Inew = IRCnew * B Gcurrent2 ( 1 ) where Inew is the new insulin rate, BGcurrent is the current blood glucose measurement and IRCnew is a newly computed Insulin resistance coefficient (IRC) that accounts for observed blood glucose responses to previous insulin rates in the particular patient being treated. IRCnew is computed based on Equations 2a through Equation 2c.

IRCprevious = Iprevious / (BGprevious) (2a)

CF = min(2, 1 + (BGcurrent - BGprevious) / BGprevious) (2b)

IRCnew = IRCprevious * CF (2c)

Where Iprevious is the previous insulin rate applied in the time interval immediately preceding the measurement of the current blood glucose (BGcurrent), and BGprevious is the previous blood glucose measurement, and CF is a correction factor. Any units may be used for Iprevious; Inew will be in the same units automatically as Iprevious. The notation min(a,b) indicates a function that selects the minimum value of a and b. Thus the maximum value of the correction factor, CF, is 2. Equation 1 is not used when Iprevious is zero, e.g., when the initiation procedure does not include an initial insulin rate and only two BG measurements are available. In that case, Inew = Imin, where Imin is the minimum insulin rate, described above. Equation 1, Equation 2a and Equation 2c can be combined into Equation 3.

Inew = CF * Iprevious * (BGcurrent/BGprevious)2 (3)

Where CF is defined in Equation 2b.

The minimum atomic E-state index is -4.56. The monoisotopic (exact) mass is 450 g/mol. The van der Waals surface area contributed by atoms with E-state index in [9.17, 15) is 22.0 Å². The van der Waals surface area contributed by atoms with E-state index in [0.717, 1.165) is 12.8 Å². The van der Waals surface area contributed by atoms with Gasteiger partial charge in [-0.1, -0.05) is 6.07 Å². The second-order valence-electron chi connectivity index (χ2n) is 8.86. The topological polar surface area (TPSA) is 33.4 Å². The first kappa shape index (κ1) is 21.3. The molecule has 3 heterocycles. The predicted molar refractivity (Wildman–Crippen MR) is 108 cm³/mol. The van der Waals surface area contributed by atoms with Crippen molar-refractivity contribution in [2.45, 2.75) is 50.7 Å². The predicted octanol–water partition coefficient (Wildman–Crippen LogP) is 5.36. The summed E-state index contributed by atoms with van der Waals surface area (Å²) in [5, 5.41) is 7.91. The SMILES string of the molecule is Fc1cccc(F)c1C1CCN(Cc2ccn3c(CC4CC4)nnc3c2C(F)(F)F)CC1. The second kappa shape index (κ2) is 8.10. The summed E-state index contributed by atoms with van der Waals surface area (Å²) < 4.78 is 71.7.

[0127] It is assumed for purposes of illustration that Iprevious is 4 (arbitrary units), BGprevious is 123 mg/dl, BGcurrent is 143 mg/dl and that insulin rates are expressed only in whole units. Clearly, blood glucose has risen by 16% and the previous insulin rate is inadequate. An increased insulin rate is desired. According to Equation 2a, IRCprevious is 0.000264. According to Equation 2b, CF is 1.162602. A CF greater than one indicates that insulin resistance is greater than previously used. According to Equation 2c, IRCnew is increased to 0.000307. Then, according to Equation 1, Inew = 6.28 which is rounded to the minimum increments of whole insulin units, which is 6. [0128] In other embodiments, other variations of the Equation 1 and Equation 2a through Equation 2c are used. For example, in some embodiments IRCprevious is based on BGcurrent rather than on BGprevious in Equation 2a; or is based on insulin rate before the measurement of BGprevious, rather than on the insulin rate before the measurement of BGcurrent. 3.0 IMPLEMENTATION MECHANISMS -- HARDWARE OVERVIEW [0129] FIG. 7 illustrates a computer system 700 upon which an embodiment of the invention may be implemented. Computer system 700 includes a communication mechanism such as a bus 710 for passing information between other internal and external components of the computer system 700. Information is represented as physical signals of a measurable phenomenon, typically electric voltages, but including, in other embodiments, such phenomena as magnetic, electromagnetic, pressure, chemical, molecular atomic and quantum interactions. For example, north and south magnetic fields, or a zero and non-zero electric voltage, represent two states (0, 1) of a binary digit (bit). A sequence of binary digits constitutes digital data that is used to represent a number or code for a character. A bus 710 includes many parallel conductors of information so that information is transferred quickly among devices coupled to the bus 710. One or more processors 702 for processing information are coupled with the bus 710. A processor 702 performs a set of operations on information. The set of operations include bringing information in from the bus 710 and placing information on the bus 710. The set of operations also typically include comparing two or more units of information, shifting positions of units of information, and combining two or more units of information, such as by addition or multiplication. A sequence of operations to be executed by the processor 702 constitute computer instructions.